Understanding your injury
Serious injury, as opposed to a chronic illness, is generally defined as physical trauma to the body by an external force that needs immediate hospital or medical treatment. This can be caused by:
- a fall or burn
- an act of violence
- the result of a road accident
- a natural disaster
- a faulty product
- a sporting activity
- an incident at home, at work or in a public place
The injury can, but does not have to, result in:
- long-term impairment or loss of a body function
- permanent disfigurement
- long-term mental or behavioural disturbance or disorder
However, being seriously injured is not only about dealing with any physical impact. There can be emotional, professional and financial challenges as well.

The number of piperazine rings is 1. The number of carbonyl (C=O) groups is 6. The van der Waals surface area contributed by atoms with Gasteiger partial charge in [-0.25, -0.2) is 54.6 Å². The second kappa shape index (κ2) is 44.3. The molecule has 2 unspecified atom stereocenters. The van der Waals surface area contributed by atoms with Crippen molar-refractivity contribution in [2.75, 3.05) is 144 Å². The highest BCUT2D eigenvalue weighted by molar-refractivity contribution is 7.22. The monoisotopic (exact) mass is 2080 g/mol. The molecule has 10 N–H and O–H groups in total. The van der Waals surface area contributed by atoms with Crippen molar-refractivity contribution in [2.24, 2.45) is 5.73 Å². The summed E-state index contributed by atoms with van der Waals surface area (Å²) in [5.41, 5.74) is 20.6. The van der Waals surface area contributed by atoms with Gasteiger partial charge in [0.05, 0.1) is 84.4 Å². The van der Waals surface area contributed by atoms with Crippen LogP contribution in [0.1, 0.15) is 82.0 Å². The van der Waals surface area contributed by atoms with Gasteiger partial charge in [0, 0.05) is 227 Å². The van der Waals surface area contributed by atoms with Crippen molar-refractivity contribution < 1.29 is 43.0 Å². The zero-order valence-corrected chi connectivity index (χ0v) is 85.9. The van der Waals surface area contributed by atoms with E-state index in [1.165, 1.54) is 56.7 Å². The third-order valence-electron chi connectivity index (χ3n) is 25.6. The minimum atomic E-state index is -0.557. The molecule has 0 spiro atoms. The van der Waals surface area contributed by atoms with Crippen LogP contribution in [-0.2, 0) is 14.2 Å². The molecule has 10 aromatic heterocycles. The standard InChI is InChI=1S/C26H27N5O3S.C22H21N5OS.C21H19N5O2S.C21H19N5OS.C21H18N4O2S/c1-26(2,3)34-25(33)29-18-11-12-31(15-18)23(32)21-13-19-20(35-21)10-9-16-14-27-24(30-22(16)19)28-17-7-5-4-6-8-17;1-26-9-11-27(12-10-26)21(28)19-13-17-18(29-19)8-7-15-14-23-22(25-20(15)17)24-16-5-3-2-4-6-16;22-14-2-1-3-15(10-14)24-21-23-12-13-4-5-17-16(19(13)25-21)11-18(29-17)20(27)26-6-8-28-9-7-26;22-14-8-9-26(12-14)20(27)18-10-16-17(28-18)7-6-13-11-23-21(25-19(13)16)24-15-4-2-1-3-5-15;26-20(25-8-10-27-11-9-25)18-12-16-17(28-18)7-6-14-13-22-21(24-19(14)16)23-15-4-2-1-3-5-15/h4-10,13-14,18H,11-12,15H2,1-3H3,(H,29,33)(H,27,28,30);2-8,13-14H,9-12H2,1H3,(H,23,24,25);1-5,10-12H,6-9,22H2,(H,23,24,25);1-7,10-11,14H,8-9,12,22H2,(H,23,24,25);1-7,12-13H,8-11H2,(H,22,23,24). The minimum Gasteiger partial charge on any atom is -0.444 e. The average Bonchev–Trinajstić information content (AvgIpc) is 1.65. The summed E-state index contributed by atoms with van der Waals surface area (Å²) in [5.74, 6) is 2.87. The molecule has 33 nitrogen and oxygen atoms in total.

Coming to terms with your injury
Sometimes knowing as much about your injury as possible in the early stages can:
- give you a greater sense of control
- help you deal with any anxiety
- aid your recovery
To find out more, talk to your doctors and health professionals. Some of the questions you could ask include:
- What type of injury do I have and what are the treatment options?
- Why have you recommended this course of action?
- How long will the treatment take and when will I be able to return to work?
- Will I need rehabilitation and if so, what am I likely to experience?
- Is there a chance my injury could be permanent?
- Are there any signs that my recovery is not going to plan?
If you're experiencing any emotional unease or stress following your injury, visit Beyond Blue for ways to help manage anxiety. Also see section #6, Accessing support services, for more information.